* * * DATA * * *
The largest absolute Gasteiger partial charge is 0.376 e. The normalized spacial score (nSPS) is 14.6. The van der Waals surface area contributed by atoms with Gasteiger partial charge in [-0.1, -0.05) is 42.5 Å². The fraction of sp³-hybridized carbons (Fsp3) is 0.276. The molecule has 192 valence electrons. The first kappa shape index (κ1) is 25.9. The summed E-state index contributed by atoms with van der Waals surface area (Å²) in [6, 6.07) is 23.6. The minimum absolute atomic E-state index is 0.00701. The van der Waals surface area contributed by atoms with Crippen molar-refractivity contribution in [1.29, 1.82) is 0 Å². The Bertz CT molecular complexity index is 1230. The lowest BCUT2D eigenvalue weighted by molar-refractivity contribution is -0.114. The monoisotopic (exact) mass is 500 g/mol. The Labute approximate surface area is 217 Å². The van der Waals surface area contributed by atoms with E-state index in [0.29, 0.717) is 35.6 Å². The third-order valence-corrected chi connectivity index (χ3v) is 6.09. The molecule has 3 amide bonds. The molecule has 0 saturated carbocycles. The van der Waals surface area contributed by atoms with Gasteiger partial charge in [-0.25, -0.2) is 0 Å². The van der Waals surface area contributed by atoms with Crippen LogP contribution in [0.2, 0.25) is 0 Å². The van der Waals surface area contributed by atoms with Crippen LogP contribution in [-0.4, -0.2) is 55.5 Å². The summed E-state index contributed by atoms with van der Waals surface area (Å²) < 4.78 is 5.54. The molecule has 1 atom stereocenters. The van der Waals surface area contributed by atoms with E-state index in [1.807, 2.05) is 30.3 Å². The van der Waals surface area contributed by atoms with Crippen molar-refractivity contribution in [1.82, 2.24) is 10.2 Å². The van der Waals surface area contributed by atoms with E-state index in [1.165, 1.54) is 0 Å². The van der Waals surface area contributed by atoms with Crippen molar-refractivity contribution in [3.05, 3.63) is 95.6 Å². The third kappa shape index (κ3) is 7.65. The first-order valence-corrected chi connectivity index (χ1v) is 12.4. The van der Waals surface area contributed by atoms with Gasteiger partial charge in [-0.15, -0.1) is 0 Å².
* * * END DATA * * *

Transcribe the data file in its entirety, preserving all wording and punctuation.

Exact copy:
The largest absolute Gasteiger partial charge is 0.376 e. The normalized spacial score (nSPS) is 14.6. The van der Waals surface area contributed by atoms with Gasteiger partial charge in [-0.1, -0.05) is 42.5 Å². The fraction of sp³-hybridized carbons (Fsp3) is 0.276. The molecule has 192 valence electrons. The first kappa shape index (κ1) is 25.9. The summed E-state index contributed by atoms with van der Waals surface area (Å²) in [6, 6.07) is 23.6. The minimum absolute atomic E-state index is 0.00701. The van der Waals surface area contributed by atoms with Crippen molar-refractivity contribution in [1.29, 1.82) is 0 Å². The Bertz CT molecular complexity index is 1230. The lowest BCUT2D eigenvalue weighted by molar-refractivity contribution is -0.114. The monoisotopic (exact) mass is 500 g/mol. The Labute approximate surface area is 217 Å². The van der Waals surface area contributed by atoms with E-state index in [0.29, 0.717) is 35.6 Å². The third-order valence-corrected chi connectivity index (χ3v) is 6.09. The molecule has 3 amide bonds. The molecule has 0 saturated carbocycles. The van der Waals surface area contributed by atoms with Gasteiger partial charge in [-0.25, -0.2) is 0 Å². The van der Waals surface area contributed by atoms with Crippen LogP contribution in [0.2, 0.25) is 0 Å². The van der Waals surface area contributed by atoms with Crippen LogP contribution in [-0.4, -0.2) is 55.5 Å². The summed E-state index contributed by atoms with van der Waals surface area (Å²) < 4.78 is 5.54. The molecule has 1 atom stereocenters. The van der Waals surface area contributed by atoms with E-state index in [1.807, 2.05) is 30.3 Å². The van der Waals surface area contributed by atoms with Crippen molar-refractivity contribution in [1.82, 2.24) is 10.2 Å². The van der Waals surface area contributed by atoms with E-state index in [1.165, 1.54) is 0 Å². The van der Waals surface area contributed by atoms with Crippen molar-refractivity contribution in [3.05, 3.63) is 95.6 Å². The third kappa shape index (κ3) is 7.65. The first-order valence-corrected chi connectivity index (χ1v) is 12.4. The van der Waals surface area contributed by atoms with Gasteiger partial charge in [-0.15, -0.1) is 0 Å².